Providing information, education, and training to build knowledge, develop skills, and change attitudes that will lead to increased independence, productivity, self determination, integration and inclusion (IPSII) for people with developmental disabilities and their families.

Moments in Disability History 11

"Civil Rights: We're Going To Win This One"

Section 504 of the Rehabilitation Act of 1973 helped to pave the way for the 1990 Americans with Disabilities Act. Section 504 granted many rights to people with disabilities that were similar to the rights granted other minority groups in the Civil Rights Act of 1964.

Section 504 is widely recognized as the first civil-rights statute for persons with disabilities, however, its passage and implementation did not happen without a struggle. More than three years later, no implementing rules had been issued, prompting a nationwide "Sign 504" campaign and demonstration by people with disabilities. Another civil rights movement was underway.

The late United States Senator Hubert H. Humphrey worked tirelessly to secure passage of legislation that included disability anti-discrimination rights. In 1971, two years before Section 504 was enacted, he attempted to push through such language as an amendment to the 1964 Civil Rights Act but was encouraged by his colleagues to include in the Rehabilitation Act of 1972 draft language.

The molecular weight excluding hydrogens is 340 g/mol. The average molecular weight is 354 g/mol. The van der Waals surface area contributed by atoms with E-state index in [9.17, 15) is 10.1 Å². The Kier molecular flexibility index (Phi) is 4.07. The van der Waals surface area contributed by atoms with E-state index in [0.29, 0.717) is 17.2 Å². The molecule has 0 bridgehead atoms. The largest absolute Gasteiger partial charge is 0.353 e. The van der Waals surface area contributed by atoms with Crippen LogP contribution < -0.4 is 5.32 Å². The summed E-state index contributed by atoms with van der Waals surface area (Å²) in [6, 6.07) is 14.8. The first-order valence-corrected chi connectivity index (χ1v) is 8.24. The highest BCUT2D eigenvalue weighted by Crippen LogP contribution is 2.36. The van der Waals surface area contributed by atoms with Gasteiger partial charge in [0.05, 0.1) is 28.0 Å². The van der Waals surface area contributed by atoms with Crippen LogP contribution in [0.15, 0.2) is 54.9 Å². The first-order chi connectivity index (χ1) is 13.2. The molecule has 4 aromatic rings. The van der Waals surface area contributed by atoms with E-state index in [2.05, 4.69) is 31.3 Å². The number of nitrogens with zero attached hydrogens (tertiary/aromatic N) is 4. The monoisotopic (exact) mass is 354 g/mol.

Hubert Humphrey
Senator Hubert H. Humphrey
Judy Heumann
Judy Heumann

Protester Judy Heumann gave tearful testimony before a congressional hearing triggered by the sit-in.

Kitty Cone
Kitty Cone

504 demonstration organizer Kitty Cone said that as the sit-in neared two weeks, pressure grew on people to give up.

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The GCDD is funded under the provisions of P.L. 106-402. The federal law also provides funding to the Minnesota Disability Law Center, the state Protection and Advocacy System, and to the Institute on Community Integration, the state University Center for Excellence. The Minnesota network of programs works to increase the IPSII of people with developmental disabilities and families into community life.

This project was supported, in part by grant number 2301MNSCDD-02, from the U.S. Administration for Community Living, Department of Health and Human Services, Washington, D.C. 20201. Grantees undertaking projects with government sponsorship are encouraged to express freely their findings and conclusions. Points of view or opinions do not, therefore, necessarily represent official ACL policy.

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